The family wishes to express publicly their deep gratitude to the officiating clergy, to the physicians, nurses and staff of the Halifax Infirmary, QEII and all the physicians and staff of Halifax hospitals over the years who looked after him, to his personal family physician Dr. D. Wood, to his specialists Dr. R. Gregor, Dr. J. Sullivan, Dr. J. Wood, and especially to his caregivers Joann and Rosalie, who provided outstanding personal care and constant companionship in his final years, enhancing those with their warmth, compassion and extraordinary dedication in good times and bad.
The family would also like to thank his neighbours – old and young alike – for taking the time to chat with him as he sat out on his front porch whatever the weather, and for their many other kind gestures. Lastly, the family wishes to acknowledge the many contributions of Metro Transit bus operators and Halifax cab drivers who, after he became unable to walk long distances as he had once done on his own or with his young sons, enriched his life by their service and consideration.
In gratitude for his friendship and fellowship in the Christian ministry of Scriptural scholarship, I commend him to the Lord's mercy and pray for the consolation of those he leaves behind.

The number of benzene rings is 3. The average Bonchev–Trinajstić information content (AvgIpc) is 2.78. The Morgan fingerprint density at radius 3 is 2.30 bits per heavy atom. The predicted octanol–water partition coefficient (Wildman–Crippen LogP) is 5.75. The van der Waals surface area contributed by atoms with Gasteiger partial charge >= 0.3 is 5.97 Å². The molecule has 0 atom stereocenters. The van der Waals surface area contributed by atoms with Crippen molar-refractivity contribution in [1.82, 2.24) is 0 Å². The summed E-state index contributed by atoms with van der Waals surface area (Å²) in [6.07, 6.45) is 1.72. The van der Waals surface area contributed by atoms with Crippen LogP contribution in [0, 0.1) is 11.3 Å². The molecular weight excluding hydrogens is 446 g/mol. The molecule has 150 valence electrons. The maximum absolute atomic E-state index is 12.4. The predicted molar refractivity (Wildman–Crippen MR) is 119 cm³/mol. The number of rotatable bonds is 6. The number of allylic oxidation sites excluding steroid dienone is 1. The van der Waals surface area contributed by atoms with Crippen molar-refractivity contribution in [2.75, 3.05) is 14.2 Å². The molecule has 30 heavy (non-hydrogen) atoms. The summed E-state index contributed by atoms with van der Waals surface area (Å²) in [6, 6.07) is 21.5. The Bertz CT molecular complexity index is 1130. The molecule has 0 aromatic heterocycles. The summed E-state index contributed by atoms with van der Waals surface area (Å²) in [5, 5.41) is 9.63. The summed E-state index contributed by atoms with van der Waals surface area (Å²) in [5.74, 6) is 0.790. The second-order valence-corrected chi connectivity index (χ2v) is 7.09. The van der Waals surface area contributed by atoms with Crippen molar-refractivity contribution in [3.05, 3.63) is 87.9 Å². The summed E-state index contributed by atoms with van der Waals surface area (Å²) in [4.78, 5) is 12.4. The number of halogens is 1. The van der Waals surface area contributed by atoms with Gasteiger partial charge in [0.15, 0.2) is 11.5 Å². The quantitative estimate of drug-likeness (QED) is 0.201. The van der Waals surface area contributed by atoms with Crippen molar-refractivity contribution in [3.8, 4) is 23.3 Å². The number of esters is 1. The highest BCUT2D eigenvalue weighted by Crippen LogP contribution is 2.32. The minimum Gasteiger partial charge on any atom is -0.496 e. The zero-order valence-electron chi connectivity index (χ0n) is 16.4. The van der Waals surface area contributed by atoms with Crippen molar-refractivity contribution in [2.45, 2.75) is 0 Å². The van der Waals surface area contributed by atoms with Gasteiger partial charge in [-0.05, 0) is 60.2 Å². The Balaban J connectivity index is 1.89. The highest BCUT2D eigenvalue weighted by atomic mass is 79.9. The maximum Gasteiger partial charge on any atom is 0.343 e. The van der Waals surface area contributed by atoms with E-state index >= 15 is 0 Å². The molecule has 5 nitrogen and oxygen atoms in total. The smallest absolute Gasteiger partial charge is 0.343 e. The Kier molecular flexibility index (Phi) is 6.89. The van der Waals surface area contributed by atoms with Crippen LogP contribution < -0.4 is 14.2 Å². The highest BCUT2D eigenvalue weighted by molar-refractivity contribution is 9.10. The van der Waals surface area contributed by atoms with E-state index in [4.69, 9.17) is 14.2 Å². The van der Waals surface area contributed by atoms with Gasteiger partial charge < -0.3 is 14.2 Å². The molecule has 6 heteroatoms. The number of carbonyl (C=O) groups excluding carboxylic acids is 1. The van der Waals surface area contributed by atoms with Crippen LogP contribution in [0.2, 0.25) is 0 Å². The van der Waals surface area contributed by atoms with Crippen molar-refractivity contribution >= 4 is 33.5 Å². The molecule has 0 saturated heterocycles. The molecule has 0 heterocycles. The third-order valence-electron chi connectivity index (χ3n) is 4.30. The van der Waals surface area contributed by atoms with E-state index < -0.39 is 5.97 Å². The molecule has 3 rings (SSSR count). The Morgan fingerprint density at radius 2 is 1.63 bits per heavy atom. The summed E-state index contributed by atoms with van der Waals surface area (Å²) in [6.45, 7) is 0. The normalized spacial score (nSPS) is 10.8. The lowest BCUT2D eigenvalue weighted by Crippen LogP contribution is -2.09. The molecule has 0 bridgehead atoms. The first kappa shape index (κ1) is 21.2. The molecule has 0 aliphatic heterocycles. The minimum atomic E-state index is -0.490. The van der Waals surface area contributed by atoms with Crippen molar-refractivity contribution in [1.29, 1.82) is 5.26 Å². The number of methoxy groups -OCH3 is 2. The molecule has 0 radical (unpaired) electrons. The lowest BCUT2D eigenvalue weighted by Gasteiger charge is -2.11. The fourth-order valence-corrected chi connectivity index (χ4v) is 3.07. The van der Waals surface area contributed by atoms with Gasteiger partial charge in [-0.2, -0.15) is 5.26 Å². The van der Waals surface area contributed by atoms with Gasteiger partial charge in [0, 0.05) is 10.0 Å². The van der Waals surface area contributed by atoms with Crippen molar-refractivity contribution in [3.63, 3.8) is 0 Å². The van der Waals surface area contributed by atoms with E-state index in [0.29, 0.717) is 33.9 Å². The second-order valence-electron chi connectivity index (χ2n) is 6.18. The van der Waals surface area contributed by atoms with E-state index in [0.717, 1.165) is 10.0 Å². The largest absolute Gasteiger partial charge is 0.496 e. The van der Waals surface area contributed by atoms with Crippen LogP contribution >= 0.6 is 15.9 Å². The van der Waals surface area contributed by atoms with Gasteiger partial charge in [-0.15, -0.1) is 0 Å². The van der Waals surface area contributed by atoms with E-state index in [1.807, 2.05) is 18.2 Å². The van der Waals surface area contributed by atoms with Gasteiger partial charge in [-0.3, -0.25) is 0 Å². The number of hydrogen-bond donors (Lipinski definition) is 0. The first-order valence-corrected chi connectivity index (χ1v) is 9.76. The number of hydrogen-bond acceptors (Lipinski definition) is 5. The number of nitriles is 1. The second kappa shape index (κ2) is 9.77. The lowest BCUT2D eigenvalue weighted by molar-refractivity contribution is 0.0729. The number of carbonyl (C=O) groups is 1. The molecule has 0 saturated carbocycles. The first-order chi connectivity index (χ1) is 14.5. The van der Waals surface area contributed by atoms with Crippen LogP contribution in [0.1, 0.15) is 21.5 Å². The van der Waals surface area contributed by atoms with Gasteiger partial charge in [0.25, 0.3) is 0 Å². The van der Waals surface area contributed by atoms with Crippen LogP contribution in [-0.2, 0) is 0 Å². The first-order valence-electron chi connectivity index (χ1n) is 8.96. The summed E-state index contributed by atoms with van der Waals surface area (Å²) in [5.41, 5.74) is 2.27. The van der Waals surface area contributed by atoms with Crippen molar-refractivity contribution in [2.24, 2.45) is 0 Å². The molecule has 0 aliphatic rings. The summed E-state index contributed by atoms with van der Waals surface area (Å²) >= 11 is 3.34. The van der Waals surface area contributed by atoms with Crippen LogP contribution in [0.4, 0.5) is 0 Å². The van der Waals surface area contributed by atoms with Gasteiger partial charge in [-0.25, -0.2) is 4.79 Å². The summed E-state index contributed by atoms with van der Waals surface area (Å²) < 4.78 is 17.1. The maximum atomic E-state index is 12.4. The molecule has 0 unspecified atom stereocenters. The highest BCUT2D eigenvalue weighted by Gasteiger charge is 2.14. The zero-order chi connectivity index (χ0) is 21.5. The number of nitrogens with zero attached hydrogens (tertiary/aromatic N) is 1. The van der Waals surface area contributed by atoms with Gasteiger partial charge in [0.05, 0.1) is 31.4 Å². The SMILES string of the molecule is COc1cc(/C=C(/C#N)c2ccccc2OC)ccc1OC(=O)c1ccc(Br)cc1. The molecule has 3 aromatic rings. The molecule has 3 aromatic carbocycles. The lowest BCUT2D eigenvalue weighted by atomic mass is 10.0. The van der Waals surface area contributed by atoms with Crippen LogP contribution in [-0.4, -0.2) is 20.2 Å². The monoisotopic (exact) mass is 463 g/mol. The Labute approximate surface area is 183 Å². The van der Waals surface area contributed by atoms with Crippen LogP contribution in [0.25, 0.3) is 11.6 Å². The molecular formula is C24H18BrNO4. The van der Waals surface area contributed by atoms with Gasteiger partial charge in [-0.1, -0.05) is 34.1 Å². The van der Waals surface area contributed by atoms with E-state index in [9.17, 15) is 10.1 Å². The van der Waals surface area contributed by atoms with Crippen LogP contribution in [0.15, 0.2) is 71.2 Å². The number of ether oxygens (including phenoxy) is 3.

* * * * * *
Nécrologie de monsieur l'abbé Paul-Yvon MÉNARD
L'abbé Paul-Yvon Ménard est décédé le samedi 26 mai 2012 à l’âge de 81 ans. Né à Hull, il était le fils de feu Ferdinand Ménard et de feu Léontine Charbonneau. Neveu de Mgr Joseph Charbonneau, le quatrième archevêque de Montréal, l'abbé Paul-Yvon regardait son oncle comme un modèle de vie sacerdotale et de zèle pastoral.
Prédécédé par sa soeur Thérèse, en plus de ses confrères du clergé d'Ottawa, il laisse dans le deuil ses soeurs Pauline (feu Fernand Mousseau) et Françoise (Nicolas Gagnon) ainsi que plusieurs nièces et neveux.
L'abbé Paul-Yvon a été ordonné à la prêtrise le 17 juin 1955 par Mgr Marie-Joseph Lemieux, o.p., archevêque d'Ottawa. Il a exercé son ministère presbytéral dans plusieurs localités, notamment Masham, Hawkesbury, Vanier, Ottawa, Marionville et Embrun.
Ses proches ont recu les condoléances le vendredi 1er juin avant la célébration des funérailles qui ont eu lieu à 10h30, en la Basilique-cathédrale Notre-Dame d'Ottawa.
Pour ceux et celles qui le désirent, au lieu de fleurs, vos marques de sympathie peuvent se traduire par des offrandes de messe ou par un don au Fonds de la pension du clergé (a/s Centre diocésain, 1247, place Kilborn, Ottawa, ON K1H 6K9).
Que le Seigneur accorde à son serviteur fidèle la récompense éternelle.
* * * * * *
REQUIESCANT IN PACE